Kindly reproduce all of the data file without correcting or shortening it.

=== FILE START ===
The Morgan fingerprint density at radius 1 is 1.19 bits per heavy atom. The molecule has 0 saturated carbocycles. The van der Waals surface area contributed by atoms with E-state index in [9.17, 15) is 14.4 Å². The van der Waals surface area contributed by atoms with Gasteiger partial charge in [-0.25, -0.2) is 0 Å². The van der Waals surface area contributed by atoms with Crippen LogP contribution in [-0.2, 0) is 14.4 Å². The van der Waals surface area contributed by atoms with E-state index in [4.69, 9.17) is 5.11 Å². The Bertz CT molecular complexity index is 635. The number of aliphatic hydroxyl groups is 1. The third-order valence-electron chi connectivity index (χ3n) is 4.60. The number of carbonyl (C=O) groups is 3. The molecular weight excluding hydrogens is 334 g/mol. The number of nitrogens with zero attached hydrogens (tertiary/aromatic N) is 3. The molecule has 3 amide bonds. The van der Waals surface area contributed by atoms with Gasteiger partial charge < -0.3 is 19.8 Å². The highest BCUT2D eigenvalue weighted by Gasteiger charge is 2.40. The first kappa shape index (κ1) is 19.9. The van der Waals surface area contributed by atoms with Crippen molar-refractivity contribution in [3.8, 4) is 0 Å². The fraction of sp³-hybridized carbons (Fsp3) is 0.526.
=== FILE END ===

The Morgan fingerprint density at radius 1 is 1.19 bits per heavy atom. The molecule has 0 saturated carbocycles. The van der Waals surface area contributed by atoms with E-state index in [9.17, 15) is 14.4 Å². The van der Waals surface area contributed by atoms with Gasteiger partial charge in [-0.25, -0.2) is 0 Å². The van der Waals surface area contributed by atoms with Crippen LogP contribution in [-0.2, 0) is 14.4 Å². The van der Waals surface area contributed by atoms with E-state index in [4.69, 9.17) is 5.11 Å². The Bertz CT molecular complexity index is 635. The number of aliphatic hydroxyl groups is 1. The third-order valence-electron chi connectivity index (χ3n) is 4.60. The number of carbonyl (C=O) groups is 3. The molecular weight excluding hydrogens is 334 g/mol. The number of nitrogens with zero attached hydrogens (tertiary/aromatic N) is 3. The molecule has 3 amide bonds. The van der Waals surface area contributed by atoms with Gasteiger partial charge < -0.3 is 19.8 Å². The highest BCUT2D eigenvalue weighted by Gasteiger charge is 2.40. The first kappa shape index (κ1) is 19.9. The van der Waals surface area contributed by atoms with Crippen molar-refractivity contribution in [3.8, 4) is 0 Å². The fraction of sp³-hybridized carbons (Fsp3) is 0.526.